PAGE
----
8. Google’s BERT is an autoencoding model that used an encoder-only architecture. Autoencoding models use a bidirectional representation of the sentence (e.g. left and right contexts such as “I went to the river bank” and “I need to go to the bank to drop a check”)
  9. OpenAI’s GPT-3 is an autoregressive model that used a decoder-only architecture. Autoregressive models uses prediction from previous time steps of the decoder to generate the prediction at the current time step.
  10. Google’s BERT is pre-trained, and through transfer learning, can be fine-tuned to a given downstream task (such as sentiment classification, name entity recognition, question answering, or machine translation)
  11. OpenAI’s GPT-3 can learn a new task using a few shot learning, e.g. with only a few examples and without any fine-tuning and any parameter tuning, a capability called in-context learning that we cannot still explain
  12. Google has proposed to reduce the insane cost of training LLMs while still increasing the number of parameters leveraging a sparsely activated mixture-of-experts architecture – that is only a small part of the network (mixture-of-experts) will be activated for a set of inputs
  13. Google’s LLMs predictions have been recently improved using “chain-of-thoughts prompting” in particular for multi-steps math problems
  14. Google’s latest update on its search engine Multitask Unified Model (MUM) used its text-to-text T5 transformer model which is 1,000 times more powerful than BERT. T5 is a sequence-to-sequence model with an encoder-decoder architecture, pre-trained with both supervised and self-supervised learning, before fine tuning. T5 is multi-modal (text and images).
  15. Google’s vision for LLMs is the Pathways Language Model (PaML) which is a single model trained on millions of tasks e.g. massive multi-task learning. PaML is multimodal e.g. the model accepts multiple types of inputs (text, images, and sounds). It has a sparse architecture. And, it implements a chain-of-thoughts prompting. Note that PaML is as well auto-regressive like GPT-3. PaML has 540-billion parameters, and trained on a new Google machine learning platform calls the Pathway system that trained PaML on 6,144 TPUv4 on multiple TPU pods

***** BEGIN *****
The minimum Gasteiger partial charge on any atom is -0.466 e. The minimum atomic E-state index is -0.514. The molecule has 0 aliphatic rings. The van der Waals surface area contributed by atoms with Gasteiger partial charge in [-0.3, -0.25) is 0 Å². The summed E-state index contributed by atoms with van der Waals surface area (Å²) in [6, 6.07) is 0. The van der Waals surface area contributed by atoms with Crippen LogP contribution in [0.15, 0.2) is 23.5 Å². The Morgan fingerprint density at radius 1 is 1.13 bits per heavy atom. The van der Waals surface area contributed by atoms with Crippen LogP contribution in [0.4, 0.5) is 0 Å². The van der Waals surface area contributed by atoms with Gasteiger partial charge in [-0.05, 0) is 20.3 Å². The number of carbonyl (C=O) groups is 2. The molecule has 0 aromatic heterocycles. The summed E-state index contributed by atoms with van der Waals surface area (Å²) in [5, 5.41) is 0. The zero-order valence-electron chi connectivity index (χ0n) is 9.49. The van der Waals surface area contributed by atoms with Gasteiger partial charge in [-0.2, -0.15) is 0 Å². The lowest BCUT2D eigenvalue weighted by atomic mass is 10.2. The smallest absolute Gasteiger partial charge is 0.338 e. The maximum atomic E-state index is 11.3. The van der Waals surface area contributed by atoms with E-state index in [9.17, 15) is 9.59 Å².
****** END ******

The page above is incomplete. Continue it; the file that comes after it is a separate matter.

16. Recent dialogue agents such as OpenAI’s chatGPT or DeepMind’s Sparrow are fine-tuned with a reinforcement learning (RL) model to improve the model predictions based on human feedback – the feedback provides the reward to the model RL – this enables the agent and the AGI system to be more aligned in its responses with humans
  17. While past research of LLMs has been quite successful on developing models with an insane number of parameters trained on large data sets, much more research is needed to better understand generalization of those models, and in particular compositional generalization
  18. Last, LLMs have emerged over the years as the lingua franca of deep learning models not only for NLU/NLP and computer vision, but also in some subtle ways for RL and graph neural networks (GNNs) applications, and other large-scale deep learning models such as protein folding predictions

From GPT-3 to chatGPT – key materials from OpenAI

A good reading “How does GPT Obtain its Ability? Tracing Emergent Abilities of Language Models to their Sources” from Yao Fu, Hao Peng, and Tushar Khot to understand the key features of the source code of GPT 3.5 and as a result those of chatGPT.

Redefining language models for decisions making models based on reinforcement learning

From Sergey Levine, this is probably still a work-in-progress but quite novel…

What precisely is it that a language model actually models? It models people. Most literally, it models the buttons that human beings press on keyboards when sitting in front of a computer. This is obviously not the same as a system that can fluently converse with humans, fulfill commands and tasks, or understand the world. But perhaps in some ways it’s better: if we set aside our expectations that language models should actually produce language and view them through the lens of reinforcement learning and optimal control, it becomes clear that what a language model actually provides us with is a way to model and predict the behavior of humans, and such a predictive model can be tremendously useful in the context of a reinforcement learning system that is tasked with interacting with humans in a goal-directed and intentional manner. Since humans use computers for so many day-to-day tasks, a model that can accurately predict which buttons humans will push on a computer keyboard in fact represents a powerful (if incomplete) model of general human behavior.

This suggests that perhaps language models can serve as the foundation for very powerful conversational agents, which are aware of human tendencies, social norms, and some of the deeper aspects of our psychology, but would require integration with effective reinforcement learning framework that can leverage such models to make effective and goal-directed decisions

Finally, here is how you can build a nano-GPT 3 with Pytorch in Collab in your home office?

Andrej KarKarpathy – Let’s build GPT: from scratch, in code, spelled out:


Note: The picture above are a few elephant seals resting on one of the beaches of the Año Nuevo State Park.